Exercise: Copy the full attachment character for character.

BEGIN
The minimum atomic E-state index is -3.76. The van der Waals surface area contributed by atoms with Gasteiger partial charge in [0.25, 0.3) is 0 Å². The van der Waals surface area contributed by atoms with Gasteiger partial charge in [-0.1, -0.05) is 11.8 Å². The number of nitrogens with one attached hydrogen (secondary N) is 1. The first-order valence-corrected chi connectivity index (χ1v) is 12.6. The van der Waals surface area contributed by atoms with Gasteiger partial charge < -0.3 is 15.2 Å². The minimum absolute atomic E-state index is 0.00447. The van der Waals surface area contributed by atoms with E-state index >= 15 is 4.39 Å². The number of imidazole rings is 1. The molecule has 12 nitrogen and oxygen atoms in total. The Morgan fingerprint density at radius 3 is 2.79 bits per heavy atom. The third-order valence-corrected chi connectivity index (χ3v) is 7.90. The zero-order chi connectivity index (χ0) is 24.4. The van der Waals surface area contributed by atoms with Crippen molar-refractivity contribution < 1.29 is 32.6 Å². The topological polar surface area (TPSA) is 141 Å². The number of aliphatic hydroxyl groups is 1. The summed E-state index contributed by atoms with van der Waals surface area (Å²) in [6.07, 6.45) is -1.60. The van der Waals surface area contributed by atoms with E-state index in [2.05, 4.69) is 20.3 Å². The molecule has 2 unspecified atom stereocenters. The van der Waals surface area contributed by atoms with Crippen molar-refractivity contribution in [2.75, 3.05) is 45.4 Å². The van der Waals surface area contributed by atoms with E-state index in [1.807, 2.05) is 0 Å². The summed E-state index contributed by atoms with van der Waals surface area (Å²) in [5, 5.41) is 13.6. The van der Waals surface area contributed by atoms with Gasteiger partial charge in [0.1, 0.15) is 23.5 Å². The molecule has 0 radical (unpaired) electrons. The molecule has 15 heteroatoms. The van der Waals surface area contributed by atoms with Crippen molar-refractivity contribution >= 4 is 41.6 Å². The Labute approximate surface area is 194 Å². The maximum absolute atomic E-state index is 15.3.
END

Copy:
The minimum atomic E-state index is -3.76. The van der Waals surface area contributed by atoms with Gasteiger partial charge in [0.25, 0.3) is 0 Å². The van der Waals surface area contributed by atoms with Gasteiger partial charge in [-0.1, -0.05) is 11.8 Å². The number of nitrogens with one attached hydrogen (secondary N) is 1. The first-order valence-corrected chi connectivity index (χ1v) is 12.6. The van der Waals surface area contributed by atoms with Gasteiger partial charge < -0.3 is 15.2 Å². The minimum absolute atomic E-state index is 0.00447. The van der Waals surface area contributed by atoms with E-state index >= 15 is 4.39 Å². The number of imidazole rings is 1. The molecule has 12 nitrogen and oxygen atoms in total. The Morgan fingerprint density at radius 3 is 2.79 bits per heavy atom. The third-order valence-corrected chi connectivity index (χ3v) is 7.90. The zero-order chi connectivity index (χ0) is 24.4. The van der Waals surface area contributed by atoms with Crippen molar-refractivity contribution < 1.29 is 32.6 Å². The topological polar surface area (TPSA) is 141 Å². The number of aliphatic hydroxyl groups is 1. The summed E-state index contributed by atoms with van der Waals surface area (Å²) in [6.07, 6.45) is -1.60. The van der Waals surface area contributed by atoms with E-state index in [2.05, 4.69) is 20.3 Å². The molecule has 2 unspecified atom stereocenters. The van der Waals surface area contributed by atoms with Crippen molar-refractivity contribution in [2.75, 3.05) is 45.4 Å². The van der Waals surface area contributed by atoms with E-state index in [1.807, 2.05) is 0 Å². The summed E-state index contributed by atoms with van der Waals surface area (Å²) in [5, 5.41) is 13.6. The van der Waals surface area contributed by atoms with Gasteiger partial charge in [0.1, 0.15) is 23.5 Å². The molecule has 0 radical (unpaired) electrons. The molecule has 15 heteroatoms. The van der Waals surface area contributed by atoms with Crippen molar-refractivity contribution >= 4 is 41.6 Å². The Labute approximate surface area is 194 Å². The maximum absolute atomic E-state index is 15.3.